Fire Fighting in Canada



Introduction to fats

One of the largest dietary misconceptions is the intake of fats and the effects they have on our bodies.

November 30, 1999 
By Brad Lawrence

picture_6 FitSmart is a Fire Fighting in Canada online exclusive column by Brad Lawrence, a firefirefighter and personal trainer in Leduc, Alta.  Brad can be reached at

Change it up
May 7, 2008

Can you remember the last time you completely changed your workout? The last time you changed the style, tempo, loading time and loading direction of weight in your program? One major mistake we make is letting our routine become far too redundant, to the point our body adapts. You can make one very easy change without having to have knowledge of different training styles and when to use them. That change is incorporating eccentric training. Stay with me. It’s not as complicated as it sounds.


There are two different parts of every muscle contraction: the first segment is the concentric phase; the second is the eccentric phase. Concentric movements are the “up”, or the muscle-shortening portion of the exercise (i.e.; bench press from your chest to full-arm extension). Eccentric movements are the “down”, or the muscle-lengthening portion of your exercise (i.e.; bench press from full extension of arms, lowered to your chest). Even though every workout you do incorporates some type of eccentric training, chances are you’re missing some important points.

Eccentric training is also known as negative training. It works by loading the muscle to a degree to which concentrically you couldn’t push it. No matter how weak you think you may be, every one of us is 30 to 40 per cent stronger eccentrically than concentrically. That means if you can leg press 50 pounds, you can lower 70 pounds. Also, if you can leg press 500 pounds, you can probably eccentrically lower 700 pounds. This heavy loading offers much more damage to muscle fibers and, potentially, much bigger gains in strength and size. With intense eccentric training you’re going to be able to push your muscles much farther than your normal point of failure, leading to bigger gains. Techniques and variations of eccentric training have been used for years, especially in bodybuilding. Eccentric training is commonly used to break through plateaus and provide alternate methods of training to our routines that become, well, far too routine. Outside of the bodybuilding world, doctors and physiotherapists have been using eccentric exercises to rehab patients for years.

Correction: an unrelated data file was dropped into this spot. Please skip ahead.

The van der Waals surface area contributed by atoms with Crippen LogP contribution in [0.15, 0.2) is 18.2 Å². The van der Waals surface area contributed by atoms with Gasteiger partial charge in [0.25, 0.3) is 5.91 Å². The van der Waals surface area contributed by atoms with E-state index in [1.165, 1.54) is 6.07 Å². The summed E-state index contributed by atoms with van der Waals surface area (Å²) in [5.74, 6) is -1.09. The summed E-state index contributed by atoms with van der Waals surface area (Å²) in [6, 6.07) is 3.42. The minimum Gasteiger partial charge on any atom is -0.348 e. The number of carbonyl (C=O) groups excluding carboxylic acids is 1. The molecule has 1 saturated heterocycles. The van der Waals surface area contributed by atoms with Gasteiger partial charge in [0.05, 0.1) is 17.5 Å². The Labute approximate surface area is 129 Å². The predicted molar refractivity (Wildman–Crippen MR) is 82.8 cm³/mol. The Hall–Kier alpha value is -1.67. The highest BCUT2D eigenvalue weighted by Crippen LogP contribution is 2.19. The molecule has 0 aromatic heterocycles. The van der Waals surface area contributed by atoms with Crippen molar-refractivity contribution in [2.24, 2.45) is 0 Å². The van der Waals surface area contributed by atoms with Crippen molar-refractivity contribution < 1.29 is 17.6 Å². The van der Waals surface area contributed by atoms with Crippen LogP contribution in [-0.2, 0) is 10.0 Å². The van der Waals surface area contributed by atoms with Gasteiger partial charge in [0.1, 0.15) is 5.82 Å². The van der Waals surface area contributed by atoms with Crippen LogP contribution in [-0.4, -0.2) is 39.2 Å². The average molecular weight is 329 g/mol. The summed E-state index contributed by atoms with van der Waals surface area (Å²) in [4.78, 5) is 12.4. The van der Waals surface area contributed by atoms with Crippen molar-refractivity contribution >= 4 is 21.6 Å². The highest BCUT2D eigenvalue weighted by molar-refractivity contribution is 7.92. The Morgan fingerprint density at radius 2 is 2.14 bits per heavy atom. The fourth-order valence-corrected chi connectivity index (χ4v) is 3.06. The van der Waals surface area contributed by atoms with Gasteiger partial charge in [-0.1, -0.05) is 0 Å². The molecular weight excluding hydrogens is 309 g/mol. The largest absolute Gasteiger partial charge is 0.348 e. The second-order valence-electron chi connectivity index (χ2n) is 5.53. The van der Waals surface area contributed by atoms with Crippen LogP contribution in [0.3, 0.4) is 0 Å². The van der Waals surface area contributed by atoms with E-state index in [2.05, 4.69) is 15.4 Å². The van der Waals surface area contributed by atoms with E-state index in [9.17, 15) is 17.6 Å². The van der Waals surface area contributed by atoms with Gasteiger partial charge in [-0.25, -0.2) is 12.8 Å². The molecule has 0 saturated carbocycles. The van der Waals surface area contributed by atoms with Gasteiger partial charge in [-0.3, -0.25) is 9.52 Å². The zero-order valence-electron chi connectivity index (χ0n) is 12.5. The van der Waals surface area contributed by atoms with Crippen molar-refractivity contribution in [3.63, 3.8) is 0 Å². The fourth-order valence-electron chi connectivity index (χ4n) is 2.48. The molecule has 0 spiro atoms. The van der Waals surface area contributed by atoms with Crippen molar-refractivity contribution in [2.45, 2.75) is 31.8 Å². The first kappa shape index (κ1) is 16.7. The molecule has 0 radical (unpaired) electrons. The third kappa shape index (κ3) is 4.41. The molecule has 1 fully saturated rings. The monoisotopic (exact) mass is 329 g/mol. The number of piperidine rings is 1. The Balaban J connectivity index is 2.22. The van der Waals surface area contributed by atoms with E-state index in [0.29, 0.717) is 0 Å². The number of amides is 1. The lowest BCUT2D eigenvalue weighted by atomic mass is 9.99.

To try some eccentric training start by doing the same program, and change the speed at which you lower your weights. Lower your weights slower near the end of your set. Try the eccentric bicep example below and use what you’ve learned to change the rest of your program.

An easy exercise to start with is a bicep curl. Take a heavy weight for yourself, something you can lift for eight to 10 reps. Curl the dumbbell like you normally would, six to eight reps, then lower the weight slowly (eccentrically) from your shoulder to your waist three times. Do this as slowly as you can, and for three to five reps. if you’re doing it properly you’re going to get an intense burn you probably haven’t felt in a while.

Eccentric training can be incorporated into almost every exercise; you just have to use your imagination. You’ll soon realize how good change can really be.

Introduction to fats
May 7, 2008

One of the largest dietary misconceptions is the intake of fats and the effects they have on our bodies. Many people simply avoid any type of fats. Today, there is no end to the low fat-no fat diets around and it’s frightening to think that some of us may be severely malnourished and at risk of disease because of too little fat intake. This idea was planted in our heads is because fat is higher in calories than both protein and carbohydrates. In one gram of fat there are nine calories, whereas in protein and carbohydrates there are only four calories. That is why foods high in fat are so high in calories. Here, more than ever, it’s important to remember that not all calories are created equal.

The role of fat role in cardiovascular disease